Sunday, July 29, 2012

Cheesefries in Paradise

Yesterday I performed as a part of the Coney Island Talent Show. Emceed by the World Famous B.O.B, the event was a spectacle. Before I went on, there was a rainstorm. I had a headache and a final proof of a book I had to finish marking in pen. There was no way I was going. Finally I said screw it. I would go. When I got to the boardwalk an Asian chick was singing a Whitney Houston song. She wasn’t bad. Then Jessica Delfino went up and rocked it on her yuke. Looking into the crowd of diverse boardwalkers I saw adults and children.
Were there language restrictions? I hadn’t asked.
While I have worked clean, it had only been for kids events. I had done family events when I was younger, but for the most part I had grown up in the basements and nightclubs of New York City. Corporate bookers wanted clean, however to survive in an environment where whiskey was infused into the floorboards you had to be dirty, edgy, and raw. It was as if you were an outcast if you were not. Things got to the point where I had swung the pendulum the other way. I was dirty, edgy, and raw. Sometimes I walked people. Walking people could be fun. Yes, I lost booking but fuck it. No one wanted to get drunk, forget, and hear family friendly jokes as they were forced to bear a various storm of comics and a two drink minimum.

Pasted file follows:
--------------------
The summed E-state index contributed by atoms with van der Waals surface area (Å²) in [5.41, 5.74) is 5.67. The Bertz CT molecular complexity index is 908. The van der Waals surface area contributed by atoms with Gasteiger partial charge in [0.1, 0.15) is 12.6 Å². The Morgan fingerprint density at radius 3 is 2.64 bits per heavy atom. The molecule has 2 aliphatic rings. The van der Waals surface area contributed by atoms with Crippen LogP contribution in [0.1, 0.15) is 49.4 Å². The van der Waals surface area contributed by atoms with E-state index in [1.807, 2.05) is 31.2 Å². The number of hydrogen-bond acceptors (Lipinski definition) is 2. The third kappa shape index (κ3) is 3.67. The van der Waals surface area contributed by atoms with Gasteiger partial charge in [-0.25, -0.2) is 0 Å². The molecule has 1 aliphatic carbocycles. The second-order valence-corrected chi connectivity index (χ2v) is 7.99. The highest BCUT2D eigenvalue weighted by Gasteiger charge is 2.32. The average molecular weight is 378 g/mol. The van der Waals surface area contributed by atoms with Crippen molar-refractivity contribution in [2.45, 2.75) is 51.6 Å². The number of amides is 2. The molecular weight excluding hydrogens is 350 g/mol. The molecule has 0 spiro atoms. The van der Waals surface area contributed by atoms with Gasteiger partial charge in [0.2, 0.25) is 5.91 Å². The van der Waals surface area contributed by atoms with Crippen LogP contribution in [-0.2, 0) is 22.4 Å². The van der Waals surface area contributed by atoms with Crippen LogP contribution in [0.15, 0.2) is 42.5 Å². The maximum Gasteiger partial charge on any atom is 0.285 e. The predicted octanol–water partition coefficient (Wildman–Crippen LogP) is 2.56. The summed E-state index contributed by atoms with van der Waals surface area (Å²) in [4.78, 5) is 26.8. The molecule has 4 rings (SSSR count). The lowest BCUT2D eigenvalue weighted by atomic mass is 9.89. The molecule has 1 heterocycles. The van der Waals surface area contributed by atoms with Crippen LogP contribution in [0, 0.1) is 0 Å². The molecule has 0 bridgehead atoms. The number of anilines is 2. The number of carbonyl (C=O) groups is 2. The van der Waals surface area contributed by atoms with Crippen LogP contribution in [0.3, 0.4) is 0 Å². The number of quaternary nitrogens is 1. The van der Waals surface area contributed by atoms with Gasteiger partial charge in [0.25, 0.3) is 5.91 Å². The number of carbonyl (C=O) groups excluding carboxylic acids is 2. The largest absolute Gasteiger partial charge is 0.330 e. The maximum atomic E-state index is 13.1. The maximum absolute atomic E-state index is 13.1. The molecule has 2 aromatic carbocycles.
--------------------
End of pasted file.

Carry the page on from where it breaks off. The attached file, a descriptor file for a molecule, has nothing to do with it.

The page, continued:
Just then I asked Jessica about the language restriction if there was one, because much like me she is a risk taker onstage. She told me there had been one, and the organizer had told her because she knew her act. We both agreed while we were entertainers, we wanted to make our set appropriate for our audience because it sucked to leave anyone feeling bad. But why had I not asked? Why had I not known?
Just then I went through my rolodex in my head. I organized my clean jokes and rewrote my set. In the tent I played the new act over and over again. I had to rework and memorize fast before things went to complete hell. I saw Bob Greenberg and lamented that I hadn’t known. “Watch us tank and watch them hate me.” I bemoaned.
Bob patted me on the head and told me I could do it. He assured me working clean would get me more bookings and now was my chance to do something new. Still, if I had known ahead of time I would have had an awesome clean set. Still there was no time to bitch and moan. I had to work. As the show began, it seemed like time was endless and I would never get to go up. Sweat dropped off my brows and I was going to screw this up. Finally I heard my name called. Part of me was ready to die a horrible comedic death. The other half of me was ready to rise to the challenge. I took a deep breath and walked to the stage.
I began my set minus the dirty joke in the beginning. The people laughed. Okay, we were doing well. Then May Wilson came out. The people laughed again. We were doing well. We began our set and we had a heckler for a split second but I was going to continue and just stay calm. I needed to keep the comebacks clean for the kiddies. After seeing I wasn’t going to entertain his stupidity, the heckler shut up. We continued and the audience laughed. We hit joke after joke of this set, often different and more risqué, rewritten on the spot. Gone were the references to blow jobs, drugs, and the ex-cons I used to date. Replacing them was the laughter of people of all ages, including children, who snapped photos of us. Finally, feeling our time was up and there not being a light we made our exit. As usual I could have finished stronger but I didn’t care.